You are here

NAYAPARA REFUGEE CAMP, COX’S BAZAR DISTRICT, Bangladesh -  On an overcast June morning, a large group of Rohingya refugee women were waiting their turn at the maternity centre within the Nayapara Refugee Camp’s main medical facility. 

Suddenly, an older woman arrived with her heavily pregnant daughter, seeking urgent help. A quick assessment made it clear that 20-year-old Salima Khatum was about to give birth to her second child.

Rondi Anderson, UNFPA Bangladesh’s International Midwifery Specialist, who happened to be visiting that very day, swung into action along with a team of paramedics and midwives.

Salima Khatum, in the throes of labour, receives midwifery care at the Nayapara Rohingya Refugee Camp’s birthing centre, Cox’s Bazar (Image: UNFPA Bangladesh/Allison Joyce)

The care Salima Khatum received was the result of UNFPA’s support to the Bangladesh Government to create a midwifery diploma programme to ensure high quality services and the placement of midwives where they are needed the most, including Rohingya refugee camps and host communities.  

“There’s a clear nexus here between increasing capacity to ensure safer pregnancy and childbirth for the most vulnerable women in Bangladesh itself and the ability to respond better to humanitarian needs, as with the Rohingya situation,” explained Ms. Anderson. “Midwives save lives, it’s that simple.”

Afroza Banu, among the first batch of midwives to graduate in 2015, was deployed to Cox’s Bazar, far from the Rajshahi Nursing Institute, one of the institutions where the three-year diploma course originated.  She’s one of seven midwives currently working at the Nayapara facility.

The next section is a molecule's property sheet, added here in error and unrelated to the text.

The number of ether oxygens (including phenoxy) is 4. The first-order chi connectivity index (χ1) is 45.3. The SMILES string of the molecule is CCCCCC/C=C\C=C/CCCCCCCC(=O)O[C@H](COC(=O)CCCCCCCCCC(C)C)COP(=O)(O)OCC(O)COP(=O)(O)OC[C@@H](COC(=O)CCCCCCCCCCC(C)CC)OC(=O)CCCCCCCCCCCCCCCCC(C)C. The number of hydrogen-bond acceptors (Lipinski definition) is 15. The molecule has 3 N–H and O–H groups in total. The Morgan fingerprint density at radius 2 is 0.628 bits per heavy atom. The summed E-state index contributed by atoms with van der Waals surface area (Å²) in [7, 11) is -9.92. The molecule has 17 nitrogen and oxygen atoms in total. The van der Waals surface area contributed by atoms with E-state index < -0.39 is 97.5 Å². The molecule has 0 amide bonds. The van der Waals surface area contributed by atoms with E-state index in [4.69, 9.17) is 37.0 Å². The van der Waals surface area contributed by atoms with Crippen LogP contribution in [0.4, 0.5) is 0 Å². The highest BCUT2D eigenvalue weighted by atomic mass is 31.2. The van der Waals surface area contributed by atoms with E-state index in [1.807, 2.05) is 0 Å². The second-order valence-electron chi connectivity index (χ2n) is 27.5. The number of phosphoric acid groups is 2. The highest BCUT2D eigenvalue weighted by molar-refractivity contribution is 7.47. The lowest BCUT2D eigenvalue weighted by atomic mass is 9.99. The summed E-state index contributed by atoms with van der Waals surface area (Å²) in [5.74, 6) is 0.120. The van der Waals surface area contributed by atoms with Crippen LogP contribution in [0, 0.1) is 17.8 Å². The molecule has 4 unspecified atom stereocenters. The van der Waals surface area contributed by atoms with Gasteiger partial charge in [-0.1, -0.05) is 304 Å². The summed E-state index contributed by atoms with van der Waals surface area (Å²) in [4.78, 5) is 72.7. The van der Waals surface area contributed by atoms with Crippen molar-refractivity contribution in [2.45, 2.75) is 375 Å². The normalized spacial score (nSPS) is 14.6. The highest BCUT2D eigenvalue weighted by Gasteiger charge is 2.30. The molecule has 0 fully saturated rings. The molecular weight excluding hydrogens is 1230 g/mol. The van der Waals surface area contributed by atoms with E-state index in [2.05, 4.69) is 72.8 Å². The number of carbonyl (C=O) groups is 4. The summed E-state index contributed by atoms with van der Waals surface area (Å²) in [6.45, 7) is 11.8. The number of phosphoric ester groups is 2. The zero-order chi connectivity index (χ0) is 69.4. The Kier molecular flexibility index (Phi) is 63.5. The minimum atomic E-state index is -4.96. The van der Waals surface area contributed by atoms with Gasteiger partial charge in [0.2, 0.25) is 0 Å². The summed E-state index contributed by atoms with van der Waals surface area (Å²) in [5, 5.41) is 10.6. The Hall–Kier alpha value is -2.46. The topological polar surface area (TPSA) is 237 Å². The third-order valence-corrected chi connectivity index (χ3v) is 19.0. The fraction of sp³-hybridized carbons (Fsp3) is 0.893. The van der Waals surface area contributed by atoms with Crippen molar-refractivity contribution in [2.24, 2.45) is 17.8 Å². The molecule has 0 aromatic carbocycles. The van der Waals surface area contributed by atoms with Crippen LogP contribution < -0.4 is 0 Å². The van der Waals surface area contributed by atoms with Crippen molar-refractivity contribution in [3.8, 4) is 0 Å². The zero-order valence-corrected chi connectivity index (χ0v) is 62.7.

At first, the challenges were huge for Afroza Banu, including her inability to communicate with Rohingya women in their language, as well as understanding how their sociocultural background impacted their ability to access sexual and reproductive health information and services. 

But she gradually learnt how to speak Chittagonian, the local language in Cox’s Bazar which is similar to Rohingya, and with better communication she was better able to respond to the refugees’ needs and form a bond with the Nayapara community.

“So many of them are traumatized with what happened to them,” Afroza Banu says, referring to the violence that erupted in Myanmar’s Rakhine State last August, triggering the latest phase of the long-running Rohingya crisis.

“They suffered sexual assault, grievous injuries.  Many of them swam across the Naf River to reach Bangladesh. They were starving and dehydrated when they arrived, including many pregnant women.”

Midwife Afroza Banu tends to a patient at the Nayapara Rohingya Refugee Camp’s maternity clinic, Cox’s Bazar (Image: UNFPA Bangladesh/Allison Joyce)

The population of Nayapara camp, previously around 30,000 people, now stands at well over 70,000, creating tremendous demand for essential resources and services.

The women who show up at the Nayapara maternity facility are very young, notes Shayla Akter, one of the two paramedics there. “By the time they are 15 to 18 years old, many already have children, sometimes several. We counsel them about family planning and provide them wide options for contraception.  Many are now starting to understand the importance of birth spacing.”